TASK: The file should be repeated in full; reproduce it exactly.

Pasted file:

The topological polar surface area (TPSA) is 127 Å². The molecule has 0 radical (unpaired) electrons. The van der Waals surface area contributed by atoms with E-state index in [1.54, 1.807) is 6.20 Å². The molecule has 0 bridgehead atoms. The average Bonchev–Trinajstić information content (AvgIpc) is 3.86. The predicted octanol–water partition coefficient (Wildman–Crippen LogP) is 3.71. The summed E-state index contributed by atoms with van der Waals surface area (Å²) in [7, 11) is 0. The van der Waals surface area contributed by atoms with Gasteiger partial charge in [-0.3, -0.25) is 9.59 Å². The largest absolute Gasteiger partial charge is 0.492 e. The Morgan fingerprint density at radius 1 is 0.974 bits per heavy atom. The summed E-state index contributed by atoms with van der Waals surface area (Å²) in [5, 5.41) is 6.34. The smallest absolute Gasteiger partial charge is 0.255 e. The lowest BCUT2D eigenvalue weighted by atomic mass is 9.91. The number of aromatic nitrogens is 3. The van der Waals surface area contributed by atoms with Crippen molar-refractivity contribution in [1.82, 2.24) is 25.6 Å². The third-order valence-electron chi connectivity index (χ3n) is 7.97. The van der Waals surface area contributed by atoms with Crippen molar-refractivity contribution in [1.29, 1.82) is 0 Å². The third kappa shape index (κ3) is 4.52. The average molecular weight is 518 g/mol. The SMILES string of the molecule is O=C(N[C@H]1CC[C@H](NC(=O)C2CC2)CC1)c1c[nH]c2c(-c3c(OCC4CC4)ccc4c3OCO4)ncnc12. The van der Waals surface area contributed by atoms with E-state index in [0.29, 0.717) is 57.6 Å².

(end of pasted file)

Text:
The topological polar surface area (TPSA) is 127 Å². The molecule has 0 radical (unpaired) electrons. The van der Waals surface area contributed by atoms with E-state index in [1.54, 1.807) is 6.20 Å². The molecule has 0 bridgehead atoms. The average Bonchev–Trinajstić information content (AvgIpc) is 3.86. The predicted octanol–water partition coefficient (Wildman–Crippen LogP) is 3.71. The summed E-state index contributed by atoms with van der Waals surface area (Å²) in [7, 11) is 0. The van der Waals surface area contributed by atoms with Gasteiger partial charge in [-0.3, -0.25) is 9.59 Å². The largest absolute Gasteiger partial charge is 0.492 e. The Morgan fingerprint density at radius 1 is 0.974 bits per heavy atom. The summed E-state index contributed by atoms with van der Waals surface area (Å²) in [5, 5.41) is 6.34. The smallest absolute Gasteiger partial charge is 0.255 e. The lowest BCUT2D eigenvalue weighted by atomic mass is 9.91. The number of aromatic nitrogens is 3. The van der Waals surface area contributed by atoms with Crippen molar-refractivity contribution in [1.82, 2.24) is 25.6 Å². The third-order valence-electron chi connectivity index (χ3n) is 7.97. The van der Waals surface area contributed by atoms with Crippen molar-refractivity contribution in [1.29, 1.82) is 0 Å². The third kappa shape index (κ3) is 4.52. The average molecular weight is 518 g/mol. The SMILES string of the molecule is O=C(N[C@H]1CC[C@H](NC(=O)C2CC2)CC1)c1c[nH]c2c(-c3c(OCC4CC4)ccc4c3OCO4)ncnc12. The van der Waals surface area contributed by atoms with E-state index in [0.29, 0.717) is 57.6 Å².